The planting of hundreds of orchids began on the Kanakakunnu Palace grounds here on Tuesday as part of a collaboration between the Royal Botanic Gardens, Kew, London, and institutions in Kerala to bring people closer to nature and create awareness about these flowering plants.
Approximately 800 orchids belonging to 11 species found in Kerala are being planted as part of the initiative. More than 50% were ‘planted’ on selected trees on the campus on Tuesday. The rest will be planted on Wednesday.
Kew Gardens has joined hands with the Jawaharlal Nehru Tropical Botanic Garden and Research Institute (JNTBGRI), the University of Kerala (Botany Department and Centre for Biodiversity Conservation), and the Tourism Department for this initiative.
Orchids especially famed for their remarkably beautiful flowers have been chosen for the project whose key themes are conservation and well-being. Species include Cymbidium bicolor, Cymbidium aloifolium, Taprobanaea spathulata, Vanda tessellata, Vanda testacea, Vanda spathulata, Luisia zeylanica, Acampe praemorsa, Rhynchostylis retusa, and Dendrobium macrostachyum.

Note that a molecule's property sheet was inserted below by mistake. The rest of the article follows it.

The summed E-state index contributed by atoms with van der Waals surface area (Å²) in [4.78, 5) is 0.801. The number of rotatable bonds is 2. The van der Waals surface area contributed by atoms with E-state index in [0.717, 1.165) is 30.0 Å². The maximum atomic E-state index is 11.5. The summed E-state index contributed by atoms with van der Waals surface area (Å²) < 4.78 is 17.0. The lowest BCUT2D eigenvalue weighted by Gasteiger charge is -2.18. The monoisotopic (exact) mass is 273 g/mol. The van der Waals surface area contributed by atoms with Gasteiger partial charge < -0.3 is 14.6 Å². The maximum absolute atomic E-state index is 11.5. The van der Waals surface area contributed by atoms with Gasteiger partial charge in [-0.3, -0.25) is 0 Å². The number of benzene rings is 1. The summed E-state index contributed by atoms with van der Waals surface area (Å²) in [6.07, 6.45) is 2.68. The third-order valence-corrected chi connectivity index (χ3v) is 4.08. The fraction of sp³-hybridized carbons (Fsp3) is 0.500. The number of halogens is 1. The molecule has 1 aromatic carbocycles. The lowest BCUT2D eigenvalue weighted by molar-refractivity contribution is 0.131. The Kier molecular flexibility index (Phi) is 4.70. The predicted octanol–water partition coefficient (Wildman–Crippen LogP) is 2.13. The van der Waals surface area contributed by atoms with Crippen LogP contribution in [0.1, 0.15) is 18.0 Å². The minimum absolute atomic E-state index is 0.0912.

Many of the orchids for the project came from the collection of the JNTBGRI. Some of the others were ‘rescued’ by the Centre for Biodiversity Conservation from trees felled for construction projects.
Experts from the JNTBGRI; V. Sarasan, Ecosystem Stewardship, Kew Gardens; A. Gangaprasad, professor and director, Centre for Biodiversity Conservation (CBC), Department of Botany, University of Kerala; and former JNTBGRI director R. Prakashkumar led the orchid planting.